Washington State broke through for its first 20-win season since 2011-12 in Kyle Smith's third year as coach. Now, the Cougars must replace the top four scorers from that team. Junior guard TJ Bamba and sophomore big Mouhamed Gueye look capable of taking on bigger roles, and three others who played regular minutes last season are back as well. Former Auburn and Tennessee guard Jusin Powell has been up and down through two college seasons, but if he can reclaim his freshman form, it could help Washington State sustain some of the momentum it generated last season.
Colorado has surpassed 20 wins each of the past four seasons, but the Buffaloes may be challenged to keep that trajectory after losing their top three scorers from last season. Point guard K.J. Simpson made the Pac-12 All-Freshman team last season, and versatile forward Tristan Da Silva enjoyed a breakout sophomore campaign. With Ivy League transfer guards Ethan Wright (Princeton) and Jalen Gabbidon (Yale) on board, the Buffs look solid on the perimeter. But sophomore center Lawson Lovering will need to make a big jump on the interior, where Colorado looks a bit lean following the departures of Jabari Walker and Evan Battey.
Utah's 11-20 (4-16 Pac-12) record last season marked its worst since the program's first year in the league in 2011-12 and underscored the rebuild facing Craig Smith. While a return to the conference's upper crust seems unlikely this season, the Utes return five players who logged 15 or more minutes per game last season. Headlining the group is 7-footer Branden Carlson, who averaged 13.6 points and 6 rebounds per game while expanding his offensive game to the 3-point line. Defense was a glaring weakness for this team last season and must improve for Utah to make significant progress.
There isn't much on Cal's roster to suggest that a breakthrough is imminent in coach Mark Fox's fourth season. The Bears lose their top three scorers from last season's 12-20 squad, and their top returning producer, Jalen Celestine, is expected to miss a chunk of the season following knee surgery. Transfer point guard Devin Askew is a former big-time prospect but is on his third school in three seasons after underwhelming stops at Kentucky and Texas. If Askew and former Coppin State star Dejuan Clayton both pop, then perhaps the backcourt can be a strength for the Bears.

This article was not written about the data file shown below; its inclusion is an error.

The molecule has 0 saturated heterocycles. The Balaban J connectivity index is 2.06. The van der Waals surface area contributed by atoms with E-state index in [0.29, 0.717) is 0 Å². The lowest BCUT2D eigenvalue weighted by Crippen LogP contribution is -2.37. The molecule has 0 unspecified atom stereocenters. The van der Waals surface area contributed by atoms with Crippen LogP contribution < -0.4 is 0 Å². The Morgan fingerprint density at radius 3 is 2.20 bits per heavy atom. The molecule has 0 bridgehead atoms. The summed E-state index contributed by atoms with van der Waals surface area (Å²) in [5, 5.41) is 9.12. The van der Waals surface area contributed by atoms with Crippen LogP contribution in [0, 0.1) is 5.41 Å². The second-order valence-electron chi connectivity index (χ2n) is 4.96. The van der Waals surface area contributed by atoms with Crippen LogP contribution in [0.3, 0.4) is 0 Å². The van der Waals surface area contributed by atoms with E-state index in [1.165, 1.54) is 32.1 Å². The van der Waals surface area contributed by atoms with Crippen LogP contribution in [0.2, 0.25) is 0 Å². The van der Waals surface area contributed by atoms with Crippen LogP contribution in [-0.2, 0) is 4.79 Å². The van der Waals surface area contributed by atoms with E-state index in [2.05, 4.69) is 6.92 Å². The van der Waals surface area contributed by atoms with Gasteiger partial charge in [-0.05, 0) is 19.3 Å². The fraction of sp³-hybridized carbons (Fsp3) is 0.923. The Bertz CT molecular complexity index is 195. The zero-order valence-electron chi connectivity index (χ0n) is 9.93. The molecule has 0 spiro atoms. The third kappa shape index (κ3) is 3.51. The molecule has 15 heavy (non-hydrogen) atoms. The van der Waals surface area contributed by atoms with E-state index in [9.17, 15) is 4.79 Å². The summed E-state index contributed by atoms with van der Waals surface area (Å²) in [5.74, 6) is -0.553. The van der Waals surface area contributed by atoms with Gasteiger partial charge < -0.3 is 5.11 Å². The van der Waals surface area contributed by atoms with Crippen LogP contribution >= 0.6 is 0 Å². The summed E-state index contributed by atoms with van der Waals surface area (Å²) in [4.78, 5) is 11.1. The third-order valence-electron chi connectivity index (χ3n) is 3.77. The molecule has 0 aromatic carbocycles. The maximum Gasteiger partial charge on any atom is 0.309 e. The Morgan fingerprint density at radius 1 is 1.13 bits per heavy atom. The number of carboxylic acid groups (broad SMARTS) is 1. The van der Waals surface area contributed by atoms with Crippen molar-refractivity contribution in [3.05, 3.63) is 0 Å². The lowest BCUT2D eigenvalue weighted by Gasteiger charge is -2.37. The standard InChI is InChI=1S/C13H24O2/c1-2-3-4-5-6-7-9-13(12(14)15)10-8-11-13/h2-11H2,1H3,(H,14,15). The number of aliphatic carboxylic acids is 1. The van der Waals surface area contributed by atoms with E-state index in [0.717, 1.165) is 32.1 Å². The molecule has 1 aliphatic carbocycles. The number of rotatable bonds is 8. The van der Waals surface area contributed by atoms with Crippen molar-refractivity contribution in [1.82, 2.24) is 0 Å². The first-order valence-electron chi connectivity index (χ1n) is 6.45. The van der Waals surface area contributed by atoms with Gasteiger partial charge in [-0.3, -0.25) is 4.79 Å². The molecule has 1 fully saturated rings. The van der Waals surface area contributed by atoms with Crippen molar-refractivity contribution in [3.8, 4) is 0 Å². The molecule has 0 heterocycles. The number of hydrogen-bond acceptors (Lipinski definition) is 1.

Oregon State returned to Earth with a violent thud last season by finishing 3-28 (1-19 Pac-12) after its storybook Elite Eight run in 2021. The Beavers lose their top five scorers from last year's squad, but perhaps that's a good thing. The door is open for returning contributors Dexter Akanno and Glenn Taylor Jr. to seize significant roles after both played supporting roles last season behind a group of struggling returners from the Elite Eight team. Ninth-year coach Wayne Tinkle brought in a solid freshman class, but it looks like more of a developmental group than one that can help Oregon State move the needle right away.

CBS Sports Pac-12 most overrated team


Boogie Ellis and Drew Peterson are productive veterans on the perimeter, but the Trojans are otherwise fairly young compared to most of the league. The health condition of freshman center Vince Iwuchukwu casts further uncertainty on the rotation, which means the Trojans could dip a bit after three straight top-three finishes in the league.

CBS Sports Pac-12 most underrated team


Collectively, our panel pegged Colorado to finish ninth. Since the Buffaloes joined the league amid its expansion to 12 teams in the 2011-12 season, they have never finished worse than tied for eighth. While it's hard to see this Colorado team competing for a league title after losing the likes of Jabari Walker and Evan Battey, the Buffs have enough talent to stick in the middle of the pack. Colorado has been remarkably consistent under 13th-year coach Tad Boyle, and that stability should continue in the season ahead.

CBS Sports Pac-12 expert picks